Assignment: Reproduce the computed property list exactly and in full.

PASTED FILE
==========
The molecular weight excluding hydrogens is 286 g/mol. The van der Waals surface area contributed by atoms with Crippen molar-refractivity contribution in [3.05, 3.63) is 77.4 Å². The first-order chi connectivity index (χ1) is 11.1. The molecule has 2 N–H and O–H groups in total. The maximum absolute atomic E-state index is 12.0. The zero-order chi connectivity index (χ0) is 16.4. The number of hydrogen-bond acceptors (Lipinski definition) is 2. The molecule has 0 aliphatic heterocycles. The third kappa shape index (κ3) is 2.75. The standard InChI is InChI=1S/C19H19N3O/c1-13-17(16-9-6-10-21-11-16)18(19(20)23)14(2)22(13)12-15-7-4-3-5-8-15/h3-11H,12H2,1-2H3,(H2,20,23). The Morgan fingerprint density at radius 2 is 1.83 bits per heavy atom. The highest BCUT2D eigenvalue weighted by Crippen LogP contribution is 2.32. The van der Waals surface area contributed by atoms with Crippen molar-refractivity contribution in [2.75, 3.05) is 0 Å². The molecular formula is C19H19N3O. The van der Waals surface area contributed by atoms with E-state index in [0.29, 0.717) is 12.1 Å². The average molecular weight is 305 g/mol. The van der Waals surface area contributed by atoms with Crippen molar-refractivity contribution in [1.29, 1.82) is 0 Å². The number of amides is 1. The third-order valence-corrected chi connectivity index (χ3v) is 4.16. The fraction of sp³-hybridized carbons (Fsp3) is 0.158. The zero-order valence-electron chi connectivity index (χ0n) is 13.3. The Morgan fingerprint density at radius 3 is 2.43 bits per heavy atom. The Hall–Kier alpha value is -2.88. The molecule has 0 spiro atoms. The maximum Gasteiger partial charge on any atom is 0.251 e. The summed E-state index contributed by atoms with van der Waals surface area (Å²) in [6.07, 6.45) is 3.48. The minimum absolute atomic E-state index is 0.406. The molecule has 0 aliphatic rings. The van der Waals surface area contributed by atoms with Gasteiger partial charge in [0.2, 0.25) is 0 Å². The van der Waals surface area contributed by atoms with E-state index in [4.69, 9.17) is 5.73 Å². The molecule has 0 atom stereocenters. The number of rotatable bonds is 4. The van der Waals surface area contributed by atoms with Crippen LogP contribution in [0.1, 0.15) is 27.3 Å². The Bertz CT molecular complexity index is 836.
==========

The molecular weight excluding hydrogens is 286 g/mol. The van der Waals surface area contributed by atoms with Crippen molar-refractivity contribution in [3.05, 3.63) is 77.4 Å². The first-order chi connectivity index (χ1) is 11.1. The molecule has 2 N–H and O–H groups in total. The maximum absolute atomic E-state index is 12.0. The zero-order chi connectivity index (χ0) is 16.4. The number of hydrogen-bond acceptors (Lipinski definition) is 2. The molecule has 0 aliphatic heterocycles. The third kappa shape index (κ3) is 2.75. The standard InChI is InChI=1S/C19H19N3O/c1-13-17(16-9-6-10-21-11-16)18(19(20)23)14(2)22(13)12-15-7-4-3-5-8-15/h3-11H,12H2,1-2H3,(H2,20,23). The Morgan fingerprint density at radius 2 is 1.83 bits per heavy atom. The highest BCUT2D eigenvalue weighted by Crippen LogP contribution is 2.32. The van der Waals surface area contributed by atoms with Crippen molar-refractivity contribution in [2.75, 3.05) is 0 Å². The molecular formula is C19H19N3O. The van der Waals surface area contributed by atoms with E-state index in [0.29, 0.717) is 12.1 Å². The average molecular weight is 305 g/mol. The van der Waals surface area contributed by atoms with Crippen molar-refractivity contribution in [1.29, 1.82) is 0 Å². The number of amides is 1. The third-order valence-corrected chi connectivity index (χ3v) is 4.16. The fraction of sp³-hybridized carbons (Fsp3) is 0.158. The zero-order valence-electron chi connectivity index (χ0n) is 13.3. The Morgan fingerprint density at radius 3 is 2.43 bits per heavy atom. The Hall–Kier alpha value is -2.88. The molecule has 0 spiro atoms. The maximum Gasteiger partial charge on any atom is 0.251 e. The summed E-state index contributed by atoms with van der Waals surface area (Å²) in [6.07, 6.45) is 3.48. The minimum absolute atomic E-state index is 0.406. The molecule has 0 aliphatic rings. The van der Waals surface area contributed by atoms with Gasteiger partial charge in [0.2, 0.25) is 0 Å². The van der Waals surface area contributed by atoms with E-state index in [4.69, 9.17) is 5.73 Å². The molecule has 0 atom stereocenters. The number of rotatable bonds is 4. The van der Waals surface area contributed by atoms with Crippen LogP contribution in [0.1, 0.15) is 27.3 Å². The Bertz CT molecular complexity index is 836.